Subject: POLITICO Breaking News
The Education Department is pulling Washington state’s No Child Left Behind waiver because the state has not met the department’s timeline for tying teacher evaluations to student performance metrics.
Washington is the first state to lose its waiver. The loss will give local districts less flexibility in using federal funds. For instance, they may now be required to spend millions on private tutoring services for at-risk students. The waiver revocation could also result in nearly every school across the state being labeled as failing under NCLB.
Washington had pledged in its waiver application to make student growth a significant factor in teacher and principal evaluations by the 2014-15 school year. But the state Legislature refused to pass a bill mandating that student performance on statewide assessments be included in teacher evaluations. The department placed the state on “high-risk” status in August. Arizona, Kansas and Oregon are also at risk of losing their waivers.
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Secretary of Education Arne Duncan handed out numerous waivers to states to avoid the 2014 deadline in the No Child Left Behind law.
Under the law, every state must assure that every single child in grades 3-8 is proficient on state tests of reading and mathematics.
No state met the deadline. If the law remains in effect (it was supposed to be reauthorized in 2007, but gets extended year after year), every state would be declared a failed state, and virtually every public school in the United States would be closed or privatized or suffer some other sanction for failing to meet an impossible goal. It bears pointing out that no nation in the world can claim that 100% of its students are proficient in reading and math.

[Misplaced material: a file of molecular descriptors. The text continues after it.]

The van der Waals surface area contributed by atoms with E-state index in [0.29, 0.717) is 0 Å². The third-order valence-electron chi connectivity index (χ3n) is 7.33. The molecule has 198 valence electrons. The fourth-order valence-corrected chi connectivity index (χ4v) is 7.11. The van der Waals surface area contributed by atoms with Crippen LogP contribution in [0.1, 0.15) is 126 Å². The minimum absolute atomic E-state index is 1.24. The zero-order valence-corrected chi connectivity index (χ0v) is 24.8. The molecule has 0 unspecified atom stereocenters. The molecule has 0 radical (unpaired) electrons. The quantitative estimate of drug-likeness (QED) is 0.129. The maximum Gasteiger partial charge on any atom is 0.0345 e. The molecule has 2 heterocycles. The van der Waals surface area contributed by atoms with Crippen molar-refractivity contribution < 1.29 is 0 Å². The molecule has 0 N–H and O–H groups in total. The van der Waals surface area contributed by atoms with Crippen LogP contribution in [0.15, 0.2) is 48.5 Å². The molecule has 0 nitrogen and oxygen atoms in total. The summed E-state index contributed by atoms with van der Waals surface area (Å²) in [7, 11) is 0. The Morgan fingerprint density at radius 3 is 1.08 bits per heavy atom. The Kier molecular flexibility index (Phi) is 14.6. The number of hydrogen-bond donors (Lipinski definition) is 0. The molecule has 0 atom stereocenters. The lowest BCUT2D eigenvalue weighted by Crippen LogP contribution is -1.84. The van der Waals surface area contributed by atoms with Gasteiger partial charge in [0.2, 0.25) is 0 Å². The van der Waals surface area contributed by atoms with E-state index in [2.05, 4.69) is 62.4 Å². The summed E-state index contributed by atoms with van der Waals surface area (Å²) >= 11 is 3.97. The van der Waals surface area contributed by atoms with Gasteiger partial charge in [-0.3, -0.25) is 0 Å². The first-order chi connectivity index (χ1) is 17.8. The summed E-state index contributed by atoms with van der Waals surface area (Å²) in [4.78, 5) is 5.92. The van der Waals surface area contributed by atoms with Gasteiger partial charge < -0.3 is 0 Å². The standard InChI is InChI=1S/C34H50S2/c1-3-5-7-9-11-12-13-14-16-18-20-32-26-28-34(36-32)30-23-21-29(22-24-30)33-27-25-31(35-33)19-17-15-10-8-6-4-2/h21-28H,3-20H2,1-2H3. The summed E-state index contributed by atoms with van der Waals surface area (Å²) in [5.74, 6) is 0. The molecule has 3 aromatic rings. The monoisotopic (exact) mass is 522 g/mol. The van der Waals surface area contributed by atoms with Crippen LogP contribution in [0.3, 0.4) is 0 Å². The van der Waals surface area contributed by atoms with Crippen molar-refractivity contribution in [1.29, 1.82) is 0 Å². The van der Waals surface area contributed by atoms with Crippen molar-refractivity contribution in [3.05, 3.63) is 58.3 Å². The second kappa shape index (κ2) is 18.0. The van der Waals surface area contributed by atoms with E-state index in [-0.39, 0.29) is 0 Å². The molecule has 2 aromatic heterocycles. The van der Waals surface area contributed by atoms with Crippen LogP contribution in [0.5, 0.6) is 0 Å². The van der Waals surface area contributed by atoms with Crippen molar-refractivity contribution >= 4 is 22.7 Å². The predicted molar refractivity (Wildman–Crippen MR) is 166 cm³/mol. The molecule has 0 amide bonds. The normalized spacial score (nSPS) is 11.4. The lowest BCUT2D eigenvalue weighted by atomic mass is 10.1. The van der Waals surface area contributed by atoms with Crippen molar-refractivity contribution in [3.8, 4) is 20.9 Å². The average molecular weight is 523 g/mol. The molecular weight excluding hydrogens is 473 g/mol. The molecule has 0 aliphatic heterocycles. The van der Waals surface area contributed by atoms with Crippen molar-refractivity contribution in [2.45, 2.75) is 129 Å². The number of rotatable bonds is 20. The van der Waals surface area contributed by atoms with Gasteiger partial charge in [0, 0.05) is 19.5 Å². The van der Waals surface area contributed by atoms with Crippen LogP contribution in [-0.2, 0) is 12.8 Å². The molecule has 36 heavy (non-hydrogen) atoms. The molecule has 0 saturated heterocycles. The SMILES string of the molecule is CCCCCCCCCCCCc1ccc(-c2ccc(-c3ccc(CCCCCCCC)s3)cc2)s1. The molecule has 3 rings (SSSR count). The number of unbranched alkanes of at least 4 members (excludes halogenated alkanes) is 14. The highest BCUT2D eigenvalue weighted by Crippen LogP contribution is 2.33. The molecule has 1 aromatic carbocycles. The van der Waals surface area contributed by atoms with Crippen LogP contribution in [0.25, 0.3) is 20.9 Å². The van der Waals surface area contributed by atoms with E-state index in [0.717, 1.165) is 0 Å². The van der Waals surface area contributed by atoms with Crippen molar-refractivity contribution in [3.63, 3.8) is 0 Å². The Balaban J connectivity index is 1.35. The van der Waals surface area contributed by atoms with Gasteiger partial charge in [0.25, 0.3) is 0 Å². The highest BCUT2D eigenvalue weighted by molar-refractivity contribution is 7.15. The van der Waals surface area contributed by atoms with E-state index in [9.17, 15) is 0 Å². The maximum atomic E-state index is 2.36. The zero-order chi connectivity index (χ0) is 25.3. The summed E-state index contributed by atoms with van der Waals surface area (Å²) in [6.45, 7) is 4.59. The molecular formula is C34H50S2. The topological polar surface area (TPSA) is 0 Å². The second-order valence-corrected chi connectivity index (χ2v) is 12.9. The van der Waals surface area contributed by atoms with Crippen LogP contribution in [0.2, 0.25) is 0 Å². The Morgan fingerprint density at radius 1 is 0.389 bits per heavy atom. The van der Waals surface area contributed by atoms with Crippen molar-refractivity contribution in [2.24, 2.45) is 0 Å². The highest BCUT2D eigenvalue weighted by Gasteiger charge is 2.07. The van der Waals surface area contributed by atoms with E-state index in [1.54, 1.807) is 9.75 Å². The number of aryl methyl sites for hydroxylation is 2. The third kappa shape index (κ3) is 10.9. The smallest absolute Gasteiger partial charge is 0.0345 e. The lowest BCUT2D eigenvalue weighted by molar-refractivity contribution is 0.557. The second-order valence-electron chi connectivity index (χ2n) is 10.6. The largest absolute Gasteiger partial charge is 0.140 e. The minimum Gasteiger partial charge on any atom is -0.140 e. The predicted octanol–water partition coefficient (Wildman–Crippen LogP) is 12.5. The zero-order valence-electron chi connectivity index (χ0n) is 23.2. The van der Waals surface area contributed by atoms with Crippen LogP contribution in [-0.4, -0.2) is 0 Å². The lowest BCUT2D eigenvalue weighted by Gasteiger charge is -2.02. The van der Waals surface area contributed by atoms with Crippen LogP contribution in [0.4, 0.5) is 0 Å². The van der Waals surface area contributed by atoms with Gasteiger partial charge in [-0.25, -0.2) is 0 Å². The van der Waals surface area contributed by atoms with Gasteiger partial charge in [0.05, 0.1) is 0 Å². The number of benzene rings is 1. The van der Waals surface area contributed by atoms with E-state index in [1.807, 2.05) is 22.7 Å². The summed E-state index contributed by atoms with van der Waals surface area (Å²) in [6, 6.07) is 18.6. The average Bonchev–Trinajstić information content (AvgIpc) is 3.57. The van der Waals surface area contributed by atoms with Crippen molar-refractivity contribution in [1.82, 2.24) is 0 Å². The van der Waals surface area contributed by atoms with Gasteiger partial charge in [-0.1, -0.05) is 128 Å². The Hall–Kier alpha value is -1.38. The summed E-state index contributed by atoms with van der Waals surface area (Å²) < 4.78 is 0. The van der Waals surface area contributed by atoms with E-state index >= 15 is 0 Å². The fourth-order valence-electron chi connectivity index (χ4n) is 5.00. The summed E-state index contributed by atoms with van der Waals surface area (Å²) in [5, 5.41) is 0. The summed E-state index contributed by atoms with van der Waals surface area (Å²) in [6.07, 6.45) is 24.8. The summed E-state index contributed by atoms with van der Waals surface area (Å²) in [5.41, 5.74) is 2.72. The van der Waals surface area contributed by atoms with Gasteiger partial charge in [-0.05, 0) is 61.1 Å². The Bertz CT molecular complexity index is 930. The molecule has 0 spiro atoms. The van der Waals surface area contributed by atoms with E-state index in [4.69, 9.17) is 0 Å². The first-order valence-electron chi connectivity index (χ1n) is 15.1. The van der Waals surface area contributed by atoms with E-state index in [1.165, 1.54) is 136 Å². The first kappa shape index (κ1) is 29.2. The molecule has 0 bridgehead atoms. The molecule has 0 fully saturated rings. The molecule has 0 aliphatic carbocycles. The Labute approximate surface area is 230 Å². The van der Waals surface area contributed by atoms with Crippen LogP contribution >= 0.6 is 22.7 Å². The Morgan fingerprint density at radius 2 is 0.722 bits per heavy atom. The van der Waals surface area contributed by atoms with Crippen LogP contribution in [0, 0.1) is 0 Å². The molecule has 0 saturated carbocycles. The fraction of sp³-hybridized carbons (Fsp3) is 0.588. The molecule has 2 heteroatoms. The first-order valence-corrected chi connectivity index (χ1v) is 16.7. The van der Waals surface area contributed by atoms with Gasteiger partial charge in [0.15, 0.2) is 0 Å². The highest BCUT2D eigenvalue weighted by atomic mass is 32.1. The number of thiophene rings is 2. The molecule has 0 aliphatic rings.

But Duncan didn’t hand out waivers wholesale. Instead, he made the waiver conditional on the state agreeing to accept his conditions, which were similar to the conditions in Race to the Top. In effect, states are now following Race to the Top requirements but without the prize money.
One of the central conditions of the waiver, like Race to the Top, was that states must agree to evaluate their teachers and principals based to a significant degree on the test scores of their students.
Washington State has failed to create such a system. Today Arne Duncan withdrew Washington State’s NCLB waiver to punish it for failing to do as he demanded.
Perhaps legislators in Washington State noticed that this method of evaluating teachers and principals has failed wherever it was tried.
Perhaps they read the joint report of the National Academy of Education and the American Educational Research Association, which cautioned that “value-added measurement” was inaccurate and unstable, and that it measures who is in the classroom rather than teacher quality. The legislators probably did not have a chance to read the recent report of the American Statistical Association, which also cautioned on the use of VAM, because of its imprecision and its unintended effects. But they may have read Stanford Professor Edward Haertel’s advice that states should not set numerical percentages for the use of test scores to evaluate teachers. All of these reports reach the same conclusion: that Duncan’s favorite solution to raising teacher quality does not have evidence to support it.
Let’s hope that Washington State says no to the illegitimate demands of the Secretary of Education. Duncan is overreaching. He is not the nation’s superintendent of schools. He should learn about federalism and about the limited role of the federal government in the area of education.
Meanwhile, I hope that the state of Washington sues the Secretary of Education and helps him learn about federalism and about the importance of evidence in policymaking.
Here is Duncan’s official letter to Washington State, notifying them that they are being punished for defying his orders.
Here is Peter Greene’s deconstruction of Arne Duncan’s letter to Washington State: read here.